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Renewable energy for a better future

Renewable energy for a better future
Since the Fukushima nuclear reactor core meltdown four years ago, Japan did not produce a single watt of nuclear power for a full calendar year in 2014. The promise of nuclear power dominating in the new millennium has been belied.

The promise of third generation nuclear reactors bringing down the cost of nuclear power generation, and concomitantly reducing the unit cost of power thus produced has proved to be elusive. In India, RAPP I (or Rajasthan Atomic Power Project I) is ready to be dismantled.

The nuclear power renaissance that was supposed to have been the bedrock of the Indo-US civil nuclear power deal has, more or less, been put in the deep freeze. The people’s movement against the construction of nuclear power plant in Jaitapur seems to have delayed the project from taking off, if not pushed it off the table altogether.

One the one hand the demand for electricity is rising in exponential proportion to economic development. On the other hand, in a country like India, where most power is produced from coal-fired generators, carbon-based emissions are becoming a problem in a regime of climate change fears. 

The option, thus, is becoming obvious, only if the governments across the world are willing to listen. The solution to this multi-faceted conundrum is the renewable energy of the nature solar, the wind or even ocean waves.

Prime Minister Narendra Modi has set a target of generating 100 gigawatts of solar powered electricity by 2022. A Deutsche Bank study, released recently, states that with capital cost plunging from Rs 18 crores per megawatt or $ 3 million in 2009 to nearly Rs 6.5 crores per megawatt or $ 1 million, “grid parity is in sight and utilities/investors will focus on commercial viability. Going ahead, with the anticipated improvement in technology and increased the supply of panels from China/Europe, capital costs could stabilise at lower levels.”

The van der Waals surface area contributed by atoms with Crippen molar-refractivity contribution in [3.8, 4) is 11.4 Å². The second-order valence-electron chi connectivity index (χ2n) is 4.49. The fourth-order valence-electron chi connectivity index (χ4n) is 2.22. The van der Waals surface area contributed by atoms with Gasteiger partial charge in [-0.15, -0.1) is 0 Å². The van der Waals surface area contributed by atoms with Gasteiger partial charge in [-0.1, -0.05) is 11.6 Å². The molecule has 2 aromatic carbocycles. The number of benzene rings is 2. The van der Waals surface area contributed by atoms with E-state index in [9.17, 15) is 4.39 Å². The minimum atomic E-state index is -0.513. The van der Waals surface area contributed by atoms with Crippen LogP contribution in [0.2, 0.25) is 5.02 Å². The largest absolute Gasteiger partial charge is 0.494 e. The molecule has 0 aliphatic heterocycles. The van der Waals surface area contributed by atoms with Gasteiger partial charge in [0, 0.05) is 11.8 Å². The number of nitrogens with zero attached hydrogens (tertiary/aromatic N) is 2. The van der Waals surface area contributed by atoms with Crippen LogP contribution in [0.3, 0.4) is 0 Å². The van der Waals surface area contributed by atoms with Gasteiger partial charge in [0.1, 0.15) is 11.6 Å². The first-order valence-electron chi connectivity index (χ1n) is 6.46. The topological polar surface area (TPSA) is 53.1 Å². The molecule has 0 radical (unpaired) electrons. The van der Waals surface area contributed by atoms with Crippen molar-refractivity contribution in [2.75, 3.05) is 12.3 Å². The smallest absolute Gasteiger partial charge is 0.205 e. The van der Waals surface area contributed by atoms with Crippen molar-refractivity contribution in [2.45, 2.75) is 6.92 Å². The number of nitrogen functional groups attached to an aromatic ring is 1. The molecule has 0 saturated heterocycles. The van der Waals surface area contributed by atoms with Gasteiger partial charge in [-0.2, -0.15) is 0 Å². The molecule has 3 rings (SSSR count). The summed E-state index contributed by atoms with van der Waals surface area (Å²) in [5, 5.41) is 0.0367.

However, the German bank foresees troubles in terms of power distribution companies facing problems in terms of power grid parity. For a lifetime of the projects, the bank estimates 19 percent return on equity (ROE) though it cautions that in the initial years the ROE may be low.

Despite lower returns in the initial years, there are two experiments that have been going on for the past four years, promising good results. First, there are the rooftop solar power generators. Beginning with large buildings that require 24-hour power backup based on diesel-powered generators, giving up the roof-top to photo-voltaic cell plates that capture solar energy to turn it into electricity may be more economical considering that the unit cost of power from these solar cells cost Rs 7, according to some estimates.

The second experiment is called ‘net metering.’ Net metering has been approved by the Delhi state government in 2013. This works on the basis of a principle that when a consumer draws power from the distribution company grid, s/he accumulates a debit balance. When the solar power generated by the consumer is fed onto the grid of the distribution company’s grid, the consumer gets the credit.

Readers may find this column unusual, considering that this subject is out of the normal groove of domestic politics or strategic affairs. This is just so much of tech talk, so unfamiliar to me. But then last week your writer had a longish conversation with two young graduates of Indian Institute of Technology, Kharagpur – Adarsh Das and Kushagra Nandan – who had followed the usual route that most IIT-ians and had taken to the land of milk and honey, the USA.

They picked up their management degrees from two different universities there and had worked in American corporate firms that dealt with solar energy. They then had the bright idea of replicating the same model in their own country – quite unusual for IIT-ians who would rather use their taxpayer- subsidised education to get their Green Card and, of course, the moolah that goes with it, enhancing the US GDP.

However, Adarsh and Kushagra made their way back to India – despite family pressure to stay back – and have taken the plunge in the area they know best, forming a start-up. And it can be said that they are blazing their trail. In the process, I got educated to the best of my limited knowledge of the subject at hand.

The author is a senior journalist
Pinaki Bhattacharya

Pinaki Bhattacharya

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